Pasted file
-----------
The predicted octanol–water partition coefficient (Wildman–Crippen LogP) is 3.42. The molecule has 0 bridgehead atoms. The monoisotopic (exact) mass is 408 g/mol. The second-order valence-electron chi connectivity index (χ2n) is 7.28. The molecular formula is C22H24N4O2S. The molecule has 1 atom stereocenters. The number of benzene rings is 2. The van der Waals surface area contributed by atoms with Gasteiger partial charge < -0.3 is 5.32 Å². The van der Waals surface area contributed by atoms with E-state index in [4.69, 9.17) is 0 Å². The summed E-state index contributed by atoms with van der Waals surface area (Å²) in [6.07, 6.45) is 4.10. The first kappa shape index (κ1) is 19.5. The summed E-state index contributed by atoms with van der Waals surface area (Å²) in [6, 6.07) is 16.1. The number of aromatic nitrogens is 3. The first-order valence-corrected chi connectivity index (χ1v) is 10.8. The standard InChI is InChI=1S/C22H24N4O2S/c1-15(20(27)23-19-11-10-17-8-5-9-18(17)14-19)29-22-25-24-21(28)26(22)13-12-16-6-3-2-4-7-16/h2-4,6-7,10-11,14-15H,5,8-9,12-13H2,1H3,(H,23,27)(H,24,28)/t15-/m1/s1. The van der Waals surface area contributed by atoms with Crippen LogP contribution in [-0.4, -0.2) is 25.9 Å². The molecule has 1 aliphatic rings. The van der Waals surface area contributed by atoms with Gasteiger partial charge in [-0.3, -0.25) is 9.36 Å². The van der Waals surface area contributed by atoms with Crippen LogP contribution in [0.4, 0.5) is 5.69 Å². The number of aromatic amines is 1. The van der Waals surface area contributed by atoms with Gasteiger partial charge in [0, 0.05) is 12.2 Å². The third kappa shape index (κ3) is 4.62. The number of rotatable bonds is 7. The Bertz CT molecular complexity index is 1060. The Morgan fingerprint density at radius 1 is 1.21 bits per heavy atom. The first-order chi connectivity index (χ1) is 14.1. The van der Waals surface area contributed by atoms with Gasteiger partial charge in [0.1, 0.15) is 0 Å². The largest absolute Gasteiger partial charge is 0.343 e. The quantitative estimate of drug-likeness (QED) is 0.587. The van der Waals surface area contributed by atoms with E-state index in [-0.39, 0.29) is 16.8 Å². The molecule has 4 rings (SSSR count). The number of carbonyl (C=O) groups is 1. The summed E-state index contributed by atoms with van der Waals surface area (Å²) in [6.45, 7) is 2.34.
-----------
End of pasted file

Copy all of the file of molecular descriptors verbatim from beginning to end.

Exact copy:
The predicted octanol–water partition coefficient (Wildman–Crippen LogP) is 3.42. The molecule has 0 bridgehead atoms. The monoisotopic (exact) mass is 408 g/mol. The second-order valence-electron chi connectivity index (χ2n) is 7.28. The molecular formula is C22H24N4O2S. The molecule has 1 atom stereocenters. The number of benzene rings is 2. The van der Waals surface area contributed by atoms with Gasteiger partial charge < -0.3 is 5.32 Å². The van der Waals surface area contributed by atoms with E-state index in [4.69, 9.17) is 0 Å². The summed E-state index contributed by atoms with van der Waals surface area (Å²) in [6.07, 6.45) is 4.10. The first kappa shape index (κ1) is 19.5. The summed E-state index contributed by atoms with van der Waals surface area (Å²) in [6, 6.07) is 16.1. The number of aromatic nitrogens is 3. The first-order valence-corrected chi connectivity index (χ1v) is 10.8. The standard InChI is InChI=1S/C22H24N4O2S/c1-15(20(27)23-19-11-10-17-8-5-9-18(17)14-19)29-22-25-24-21(28)26(22)13-12-16-6-3-2-4-7-16/h2-4,6-7,10-11,14-15H,5,8-9,12-13H2,1H3,(H,23,27)(H,24,28)/t15-/m1/s1. The van der Waals surface area contributed by atoms with Crippen LogP contribution in [-0.4, -0.2) is 25.9 Å². The molecule has 1 aliphatic rings. The van der Waals surface area contributed by atoms with Gasteiger partial charge in [-0.3, -0.25) is 9.36 Å². The van der Waals surface area contributed by atoms with Crippen LogP contribution in [0.4, 0.5) is 5.69 Å². The number of aromatic amines is 1. The van der Waals surface area contributed by atoms with Gasteiger partial charge in [0, 0.05) is 12.2 Å². The third kappa shape index (κ3) is 4.62. The number of rotatable bonds is 7. The Bertz CT molecular complexity index is 1060. The Morgan fingerprint density at radius 1 is 1.21 bits per heavy atom. The first-order chi connectivity index (χ1) is 14.1. The van der Waals surface area contributed by atoms with Gasteiger partial charge in [0.1, 0.15) is 0 Å². The largest absolute Gasteiger partial charge is 0.343 e. The quantitative estimate of drug-likeness (QED) is 0.587. The van der Waals surface area contributed by atoms with E-state index in [-0.39, 0.29) is 16.8 Å². The molecule has 4 rings (SSSR count). The number of carbonyl (C=O) groups is 1. The summed E-state index contributed by atoms with van der Waals surface area (Å²) in [6.45, 7) is 2.34.